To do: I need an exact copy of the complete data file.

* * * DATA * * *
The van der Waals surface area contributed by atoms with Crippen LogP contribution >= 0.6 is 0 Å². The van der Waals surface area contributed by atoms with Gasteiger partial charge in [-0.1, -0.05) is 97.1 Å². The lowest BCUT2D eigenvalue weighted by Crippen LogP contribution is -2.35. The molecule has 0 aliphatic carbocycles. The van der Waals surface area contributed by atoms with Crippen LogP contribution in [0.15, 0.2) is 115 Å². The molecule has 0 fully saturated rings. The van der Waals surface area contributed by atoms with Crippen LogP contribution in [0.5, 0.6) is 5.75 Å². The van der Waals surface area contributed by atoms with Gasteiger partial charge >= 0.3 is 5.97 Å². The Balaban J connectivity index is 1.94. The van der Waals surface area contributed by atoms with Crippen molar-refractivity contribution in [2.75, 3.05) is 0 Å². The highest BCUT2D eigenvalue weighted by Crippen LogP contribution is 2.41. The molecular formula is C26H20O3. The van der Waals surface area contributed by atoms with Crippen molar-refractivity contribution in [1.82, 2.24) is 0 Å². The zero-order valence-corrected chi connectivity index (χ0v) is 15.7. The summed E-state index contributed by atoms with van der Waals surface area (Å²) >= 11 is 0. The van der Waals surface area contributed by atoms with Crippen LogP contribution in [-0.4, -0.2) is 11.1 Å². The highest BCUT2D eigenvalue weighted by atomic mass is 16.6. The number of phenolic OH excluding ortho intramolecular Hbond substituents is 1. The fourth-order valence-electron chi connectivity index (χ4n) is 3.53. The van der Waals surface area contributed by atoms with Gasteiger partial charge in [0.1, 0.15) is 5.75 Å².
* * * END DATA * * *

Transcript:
The van der Waals surface area contributed by atoms with Crippen LogP contribution >= 0.6 is 0 Å². The van der Waals surface area contributed by atoms with Gasteiger partial charge in [-0.1, -0.05) is 97.1 Å². The lowest BCUT2D eigenvalue weighted by Crippen LogP contribution is -2.35. The molecule has 0 aliphatic carbocycles. The van der Waals surface area contributed by atoms with Crippen LogP contribution in [0.15, 0.2) is 115 Å². The molecule has 0 fully saturated rings. The van der Waals surface area contributed by atoms with Crippen LogP contribution in [0.5, 0.6) is 5.75 Å². The van der Waals surface area contributed by atoms with Gasteiger partial charge >= 0.3 is 5.97 Å². The Balaban J connectivity index is 1.94. The van der Waals surface area contributed by atoms with Crippen molar-refractivity contribution in [2.75, 3.05) is 0 Å². The highest BCUT2D eigenvalue weighted by Crippen LogP contribution is 2.41. The molecular formula is C26H20O3. The van der Waals surface area contributed by atoms with Crippen molar-refractivity contribution in [1.82, 2.24) is 0 Å². The zero-order valence-corrected chi connectivity index (χ0v) is 15.7. The summed E-state index contributed by atoms with van der Waals surface area (Å²) >= 11 is 0. The van der Waals surface area contributed by atoms with Crippen LogP contribution in [-0.4, -0.2) is 11.1 Å². The highest BCUT2D eigenvalue weighted by atomic mass is 16.6. The number of phenolic OH excluding ortho intramolecular Hbond substituents is 1. The fourth-order valence-electron chi connectivity index (χ4n) is 3.53. The van der Waals surface area contributed by atoms with Gasteiger partial charge in [0.1, 0.15) is 5.75 Å².